April 17, 2019
What is it?
The Pension Loan Scheme (PLS) is a voluntary reverse equity mortgage provided by Centrelink. This scheme offers older Australians an income stream in the form of a loan to supplement their retirement income.
Who can currently get it?
Currently part-pensioners and some self-funded retirees who own a property in Australia can access the PLS. It is available to those who are not entitled to the maximum rate of pension, or any pension, because of the Income Test or Assets Test (but not if they are ineligible under both tests).
How does it work?
Under the scheme, individuals who are of pension age can obtain a loan (secured with real estate owned in Australia) to increase their fortnightly pension payment from a part-rate or nil rate, up to the maximum pension rate. The additional “top up” payments are exempt from both social security and age care assessment and are also tax-free.
All costs associated with establishing and finalising the loan, including legal costs, are covered by the income support recipient. These costs can be paid upfront or added to the loan balance. Interest charged (currently 5.25 per cent) on the outstanding loan balance is compounded and is applied each fortnight.
1 July 2019 Changes
From 1 July 2019, eligibility for the PLS will be expanded to include all Australians of pension age even if they are currently receiving the maximum rate of pension. The scheme will now also include those who fail both the Income Test and the Assets Test. Importantly, the loan amount that an individual can receive will be increased to 150 per cent (from 100 per cent) of the maximum pension rate.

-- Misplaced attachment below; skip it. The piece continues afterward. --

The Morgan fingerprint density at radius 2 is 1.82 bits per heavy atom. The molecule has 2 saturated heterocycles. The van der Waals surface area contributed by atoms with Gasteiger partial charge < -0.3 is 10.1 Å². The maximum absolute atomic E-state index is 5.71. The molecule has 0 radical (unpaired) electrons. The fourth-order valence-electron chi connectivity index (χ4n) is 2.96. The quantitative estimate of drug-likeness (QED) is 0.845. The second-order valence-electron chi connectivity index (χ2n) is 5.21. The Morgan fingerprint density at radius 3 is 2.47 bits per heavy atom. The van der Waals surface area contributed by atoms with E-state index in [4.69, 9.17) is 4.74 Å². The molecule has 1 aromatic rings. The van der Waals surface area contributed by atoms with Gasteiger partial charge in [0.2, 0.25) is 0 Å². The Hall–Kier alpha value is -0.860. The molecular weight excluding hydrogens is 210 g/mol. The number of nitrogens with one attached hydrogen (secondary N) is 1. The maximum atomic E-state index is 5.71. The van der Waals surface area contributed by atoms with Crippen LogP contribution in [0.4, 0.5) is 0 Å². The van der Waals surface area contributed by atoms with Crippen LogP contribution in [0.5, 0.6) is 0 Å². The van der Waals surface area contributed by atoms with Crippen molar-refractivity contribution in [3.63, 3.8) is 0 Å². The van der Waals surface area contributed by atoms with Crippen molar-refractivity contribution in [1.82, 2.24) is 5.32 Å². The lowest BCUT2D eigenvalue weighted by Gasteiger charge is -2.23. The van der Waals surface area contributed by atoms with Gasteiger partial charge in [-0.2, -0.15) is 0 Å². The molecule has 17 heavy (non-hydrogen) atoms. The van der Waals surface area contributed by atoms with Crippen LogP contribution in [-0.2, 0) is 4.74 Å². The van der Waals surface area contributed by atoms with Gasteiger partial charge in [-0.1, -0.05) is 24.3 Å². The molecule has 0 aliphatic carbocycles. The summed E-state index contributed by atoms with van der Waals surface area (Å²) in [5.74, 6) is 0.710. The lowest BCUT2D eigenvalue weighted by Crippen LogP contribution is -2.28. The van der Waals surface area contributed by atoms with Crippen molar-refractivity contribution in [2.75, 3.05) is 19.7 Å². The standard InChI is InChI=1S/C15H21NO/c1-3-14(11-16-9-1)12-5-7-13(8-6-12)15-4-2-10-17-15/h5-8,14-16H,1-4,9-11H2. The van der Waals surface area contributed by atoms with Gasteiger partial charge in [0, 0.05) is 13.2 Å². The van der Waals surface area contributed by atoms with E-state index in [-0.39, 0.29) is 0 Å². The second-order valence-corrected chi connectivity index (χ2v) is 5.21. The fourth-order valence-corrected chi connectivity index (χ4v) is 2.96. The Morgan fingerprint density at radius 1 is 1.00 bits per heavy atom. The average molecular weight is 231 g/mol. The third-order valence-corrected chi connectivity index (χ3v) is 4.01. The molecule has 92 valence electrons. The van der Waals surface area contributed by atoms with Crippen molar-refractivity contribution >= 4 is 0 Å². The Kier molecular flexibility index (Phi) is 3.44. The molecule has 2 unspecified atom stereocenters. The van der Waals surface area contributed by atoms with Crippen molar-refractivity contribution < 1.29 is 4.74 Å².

Those who are receiving payments under the PLS, but are ineligible for any means tested income support, will not receive ‘fringe benefits’ such as concession cards or other payments that may be available to income support recipients.
How much can I get?
Centrelink will determine maximum amounts that it will advance. While the overall maximum amount of “top-up” payments will be 150 per cent of the maximum pension rate, the actual limit will depend on other factors including your age, how long you intend to receive payments, if you are single or partnered, the value of your home and the rate of pension receivable. These restrictions should ensure that people do not have to pay back more than their home is worth.
The outstanding loan balance consists of the principal loan amount, accrued interest and outstanding costs, less any repayments made.
The loan must be repaid when the property is sold or on death of the recipient.
Is it suitable for me?
The PLS provides ongoing fortnightly payments for a short or indefinite period. You cannot receive a lump sum payment under this scheme. This means that this option may not be suitable for those who have lump sum needs or who have access to other means of funding retirement expenses.
When this scheme is being considered, it is important to be fully aware of the possible consequences now and also in the future. These may include the compound impact of interest charges in the long-term, the impact of the arrangement on the borrower’s estate and beneficiary entitlements.
There may be other more suitable ways of funding retirement living, including reverse mortgages, downsizing, borrowing from family/friends or selling the home.
If you would like to discuss your specific situation, please feel free to email us on firstname.lastname@example.org or give us a call on 07 4638 2081.